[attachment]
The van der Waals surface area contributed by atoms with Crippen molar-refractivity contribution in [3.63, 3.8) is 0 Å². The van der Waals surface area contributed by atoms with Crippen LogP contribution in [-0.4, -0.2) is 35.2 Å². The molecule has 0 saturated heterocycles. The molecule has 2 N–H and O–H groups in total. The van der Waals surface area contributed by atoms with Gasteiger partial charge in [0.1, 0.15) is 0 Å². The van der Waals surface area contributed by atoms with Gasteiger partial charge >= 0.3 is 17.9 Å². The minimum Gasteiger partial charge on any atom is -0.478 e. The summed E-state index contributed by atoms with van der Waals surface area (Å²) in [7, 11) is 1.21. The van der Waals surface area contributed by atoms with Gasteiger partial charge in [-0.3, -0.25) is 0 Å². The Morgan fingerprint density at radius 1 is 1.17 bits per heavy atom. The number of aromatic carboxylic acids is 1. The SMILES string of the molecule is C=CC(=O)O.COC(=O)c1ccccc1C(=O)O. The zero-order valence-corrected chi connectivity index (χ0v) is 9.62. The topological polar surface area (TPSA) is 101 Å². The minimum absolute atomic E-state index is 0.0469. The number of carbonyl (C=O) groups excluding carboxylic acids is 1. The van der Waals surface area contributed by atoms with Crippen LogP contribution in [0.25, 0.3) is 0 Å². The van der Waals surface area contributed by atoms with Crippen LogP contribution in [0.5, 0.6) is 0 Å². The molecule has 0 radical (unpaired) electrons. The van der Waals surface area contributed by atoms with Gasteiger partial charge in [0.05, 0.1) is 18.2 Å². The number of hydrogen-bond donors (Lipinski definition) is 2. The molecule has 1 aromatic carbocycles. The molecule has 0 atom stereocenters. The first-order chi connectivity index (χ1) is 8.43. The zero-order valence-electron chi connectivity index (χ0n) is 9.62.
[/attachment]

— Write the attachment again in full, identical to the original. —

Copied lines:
The van der Waals surface area contributed by atoms with Crippen molar-refractivity contribution in [3.63, 3.8) is 0 Å². The van der Waals surface area contributed by atoms with Crippen LogP contribution in [-0.4, -0.2) is 35.2 Å². The molecule has 0 saturated heterocycles. The molecule has 2 N–H and O–H groups in total. The van der Waals surface area contributed by atoms with Gasteiger partial charge in [0.1, 0.15) is 0 Å². The van der Waals surface area contributed by atoms with Gasteiger partial charge >= 0.3 is 17.9 Å². The minimum Gasteiger partial charge on any atom is -0.478 e. The summed E-state index contributed by atoms with van der Waals surface area (Å²) in [7, 11) is 1.21. The van der Waals surface area contributed by atoms with Gasteiger partial charge in [-0.3, -0.25) is 0 Å². The Morgan fingerprint density at radius 1 is 1.17 bits per heavy atom. The number of aromatic carboxylic acids is 1. The SMILES string of the molecule is C=CC(=O)O.COC(=O)c1ccccc1C(=O)O. The zero-order valence-corrected chi connectivity index (χ0v) is 9.62. The topological polar surface area (TPSA) is 101 Å². The minimum absolute atomic E-state index is 0.0469. The number of carbonyl (C=O) groups excluding carboxylic acids is 1. The van der Waals surface area contributed by atoms with Crippen LogP contribution in [0.25, 0.3) is 0 Å². The van der Waals surface area contributed by atoms with Crippen LogP contribution in [0.5, 0.6) is 0 Å². The molecule has 0 radical (unpaired) electrons. The van der Waals surface area contributed by atoms with Gasteiger partial charge in [0.05, 0.1) is 18.2 Å². The number of hydrogen-bond donors (Lipinski definition) is 2. The molecule has 1 aromatic carbocycles. The molecule has 0 atom stereocenters. The first-order chi connectivity index (χ1) is 8.43. The zero-order valence-electron chi connectivity index (χ0n) is 9.62.